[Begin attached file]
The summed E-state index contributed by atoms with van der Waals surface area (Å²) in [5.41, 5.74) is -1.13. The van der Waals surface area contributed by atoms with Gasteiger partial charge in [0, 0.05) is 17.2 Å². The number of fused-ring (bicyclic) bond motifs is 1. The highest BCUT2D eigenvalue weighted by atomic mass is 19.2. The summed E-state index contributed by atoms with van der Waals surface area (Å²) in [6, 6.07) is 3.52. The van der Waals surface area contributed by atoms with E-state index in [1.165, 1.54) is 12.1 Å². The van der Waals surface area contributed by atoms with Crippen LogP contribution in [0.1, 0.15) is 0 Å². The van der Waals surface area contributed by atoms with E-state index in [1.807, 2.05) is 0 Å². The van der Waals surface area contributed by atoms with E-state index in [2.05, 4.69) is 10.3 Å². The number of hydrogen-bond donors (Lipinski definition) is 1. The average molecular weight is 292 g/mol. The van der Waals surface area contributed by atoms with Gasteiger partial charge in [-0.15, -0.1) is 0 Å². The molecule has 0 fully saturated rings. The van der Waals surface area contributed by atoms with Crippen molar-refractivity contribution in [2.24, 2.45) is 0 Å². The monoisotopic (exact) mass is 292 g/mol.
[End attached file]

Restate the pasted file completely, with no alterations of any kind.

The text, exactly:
The summed E-state index contributed by atoms with van der Waals surface area (Å²) in [5.41, 5.74) is -1.13. The van der Waals surface area contributed by atoms with Gasteiger partial charge in [0, 0.05) is 17.2 Å². The number of fused-ring (bicyclic) bond motifs is 1. The highest BCUT2D eigenvalue weighted by atomic mass is 19.2. The summed E-state index contributed by atoms with van der Waals surface area (Å²) in [6, 6.07) is 3.52. The van der Waals surface area contributed by atoms with E-state index in [1.165, 1.54) is 12.1 Å². The van der Waals surface area contributed by atoms with Crippen LogP contribution in [0.1, 0.15) is 0 Å². The van der Waals surface area contributed by atoms with E-state index in [1.807, 2.05) is 0 Å². The van der Waals surface area contributed by atoms with E-state index in [2.05, 4.69) is 10.3 Å². The number of hydrogen-bond donors (Lipinski definition) is 1. The average molecular weight is 292 g/mol. The van der Waals surface area contributed by atoms with Gasteiger partial charge in [-0.15, -0.1) is 0 Å². The molecule has 0 fully saturated rings. The van der Waals surface area contributed by atoms with Crippen molar-refractivity contribution in [2.24, 2.45) is 0 Å². The monoisotopic (exact) mass is 292 g/mol.